Friday, May 11, 2012
VAN HALEN CONCERT - ST. LOUIS, MO
VAN HALEN CONCERT
ST. LOUIS, MO
Was having dinner at a restaurant in St. Louis when a couple at the table next to us mentioned they were going to a Van Halen concert at 7:30. It was around 5:30 the night of the concert. I got on my iPhone and logged onto Stubhub.com seconds later I had two fifth row seats to see Van Halen at 7:30.
After printing the tickets back at the hotel we ventured to the Scottrade Center to see these 1980's rockers live. The opening act was Kool and the Gang. Go figure? Had a great time. While David Lee Roth at 57 years old has lost most of his vocal range, Eddie Van Halen and his son were incredible.
Here is the review from the St. Louis Dispatch
By Daniel Durchholz
Midway through Van Halen's hour and 50 minute performance at Scottrade Center on a Sunday night, singer David Lee Roth posed the rhetorical question, "Is there such a thing as rock and roll without complaining?" Of course there is. And Van Halen Roth, plus brothers Eddie and Alex Van Halen on guitar and drums, respectively, plus Eddie's son Wolfgang on bass - epitomizes hard rocks party-hearty, fund at all costs attitude, evidenced by the bands late 70's - early 80's run of classic albums and its surprisingly on-point new release, "A Different Kind of Truth".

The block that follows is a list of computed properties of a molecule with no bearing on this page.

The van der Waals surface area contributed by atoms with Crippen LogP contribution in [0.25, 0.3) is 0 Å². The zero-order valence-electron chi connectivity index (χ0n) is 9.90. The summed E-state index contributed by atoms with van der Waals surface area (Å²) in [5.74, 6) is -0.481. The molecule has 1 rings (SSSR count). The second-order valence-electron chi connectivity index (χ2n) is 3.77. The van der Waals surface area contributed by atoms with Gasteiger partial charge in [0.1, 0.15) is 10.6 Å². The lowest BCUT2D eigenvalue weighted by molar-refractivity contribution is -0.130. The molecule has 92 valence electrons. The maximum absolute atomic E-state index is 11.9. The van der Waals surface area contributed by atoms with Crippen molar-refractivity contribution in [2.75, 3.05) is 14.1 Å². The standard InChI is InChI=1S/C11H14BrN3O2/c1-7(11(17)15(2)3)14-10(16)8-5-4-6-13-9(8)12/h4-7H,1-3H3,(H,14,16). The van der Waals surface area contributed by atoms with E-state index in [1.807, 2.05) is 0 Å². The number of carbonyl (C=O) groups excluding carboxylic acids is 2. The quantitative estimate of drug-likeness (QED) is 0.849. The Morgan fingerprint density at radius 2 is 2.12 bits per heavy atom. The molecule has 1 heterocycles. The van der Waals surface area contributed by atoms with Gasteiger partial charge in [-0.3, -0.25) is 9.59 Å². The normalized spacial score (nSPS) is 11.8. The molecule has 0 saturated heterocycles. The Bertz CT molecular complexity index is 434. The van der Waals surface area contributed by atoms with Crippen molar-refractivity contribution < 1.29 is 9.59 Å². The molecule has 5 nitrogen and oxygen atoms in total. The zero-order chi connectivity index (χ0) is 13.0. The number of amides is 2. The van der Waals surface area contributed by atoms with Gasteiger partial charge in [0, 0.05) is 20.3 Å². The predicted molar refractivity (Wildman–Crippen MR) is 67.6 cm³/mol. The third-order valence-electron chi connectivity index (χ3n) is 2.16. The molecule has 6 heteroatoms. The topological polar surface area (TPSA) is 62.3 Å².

And yet, there are complaints to be filed, most of them involving Roth. At 57, he no longer stalks the stage like a predatory king of the jungle, coming off instead as an eager-to-please song and dance man. His determination to entertain is admirable, but there's a desperate, Norma Desmond air about him too.
Besides, the real show is taking place to his left. In recovery from both alcohol abuse and cancer, Eddie Van Halen remains one of rock's wonders to behold, reeling off impossibly fleet-fingered solos and chunky power chords, still cracking his trademark smile as if his six strings pyrotechnics were no big deal. His dazzling solo spotlight was the show's musical and emotional epicenter.
The stage was sleek and uncluttered but dominated by a massive video screen that underlined Diamond Dave and Eddie to large-than-life status. The 22 song set was filled with favorites, plus a few choice nuggets and songs from their new album.
But for every off-the-charts performance, such as the crushing "I'll Wait" and the explosive "Hot for Teacher", there was a song or two that came up lacking. Roth seemed gassed, lagging behind the beat during "You Really Got Me." On "Dance The Night Away," he tried singing in a register no longer available to him. And on "Beautiful Girls," he forgot the words.
Still, the singer gamely offered a few of his athletic moves of old - a scissor kick here, splits there - after which he mimed using a walker and tossing it away. He spouted a little street - corner philosophy (" I say mistakes make people") and claimed "62 days, clean and sober,"Over applause, he cracked, "No, not in a row." If vaudeville ever makes a comeback, Diamond Dave will be there, without complaint.